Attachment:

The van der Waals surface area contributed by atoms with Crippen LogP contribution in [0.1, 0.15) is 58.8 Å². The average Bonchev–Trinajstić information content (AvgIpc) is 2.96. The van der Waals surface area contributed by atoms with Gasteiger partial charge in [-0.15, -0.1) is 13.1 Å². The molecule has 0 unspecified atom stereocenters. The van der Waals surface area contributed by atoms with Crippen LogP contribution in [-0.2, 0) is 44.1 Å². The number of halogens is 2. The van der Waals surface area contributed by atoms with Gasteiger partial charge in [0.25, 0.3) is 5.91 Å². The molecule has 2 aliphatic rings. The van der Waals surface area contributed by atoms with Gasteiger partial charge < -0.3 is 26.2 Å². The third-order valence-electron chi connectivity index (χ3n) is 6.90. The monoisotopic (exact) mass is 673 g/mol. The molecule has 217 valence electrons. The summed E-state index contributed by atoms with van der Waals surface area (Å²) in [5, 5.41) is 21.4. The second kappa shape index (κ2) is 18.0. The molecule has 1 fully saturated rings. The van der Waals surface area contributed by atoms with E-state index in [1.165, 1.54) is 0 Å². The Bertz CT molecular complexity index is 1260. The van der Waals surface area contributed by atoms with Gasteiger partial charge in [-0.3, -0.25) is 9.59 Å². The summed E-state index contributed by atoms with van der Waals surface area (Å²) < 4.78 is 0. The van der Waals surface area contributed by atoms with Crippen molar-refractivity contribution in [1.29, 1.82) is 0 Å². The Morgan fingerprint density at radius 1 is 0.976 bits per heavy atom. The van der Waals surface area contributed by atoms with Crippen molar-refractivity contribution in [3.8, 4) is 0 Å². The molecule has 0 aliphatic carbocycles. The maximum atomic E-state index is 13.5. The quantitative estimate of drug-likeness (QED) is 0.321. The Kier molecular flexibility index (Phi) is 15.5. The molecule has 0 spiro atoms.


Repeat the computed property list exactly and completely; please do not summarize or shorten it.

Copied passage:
The van der Waals surface area contributed by atoms with Crippen LogP contribution in [0.1, 0.15) is 58.8 Å². The average Bonchev–Trinajstić information content (AvgIpc) is 2.96. The van der Waals surface area contributed by atoms with Gasteiger partial charge in [-0.15, -0.1) is 13.1 Å². The molecule has 0 unspecified atom stereocenters. The van der Waals surface area contributed by atoms with Crippen LogP contribution in [-0.2, 0) is 44.1 Å². The number of halogens is 2. The van der Waals surface area contributed by atoms with Gasteiger partial charge in [0.25, 0.3) is 5.91 Å². The molecule has 2 aliphatic rings. The van der Waals surface area contributed by atoms with Gasteiger partial charge < -0.3 is 26.2 Å². The third-order valence-electron chi connectivity index (χ3n) is 6.90. The monoisotopic (exact) mass is 673 g/mol. The molecule has 217 valence electrons. The summed E-state index contributed by atoms with van der Waals surface area (Å²) in [5, 5.41) is 21.4. The second kappa shape index (κ2) is 18.0. The molecule has 1 fully saturated rings. The van der Waals surface area contributed by atoms with E-state index in [1.165, 1.54) is 0 Å². The Bertz CT molecular complexity index is 1260. The van der Waals surface area contributed by atoms with Gasteiger partial charge in [-0.3, -0.25) is 9.59 Å². The summed E-state index contributed by atoms with van der Waals surface area (Å²) < 4.78 is 0. The van der Waals surface area contributed by atoms with Crippen molar-refractivity contribution in [1.29, 1.82) is 0 Å². The Morgan fingerprint density at radius 1 is 0.976 bits per heavy atom. The van der Waals surface area contributed by atoms with Crippen molar-refractivity contribution in [3.8, 4) is 0 Å². The molecule has 0 aliphatic carbocycles. The maximum atomic E-state index is 13.5. The quantitative estimate of drug-likeness (QED) is 0.321. The Kier molecular flexibility index (Phi) is 15.5. The molecule has 0 spiro atoms.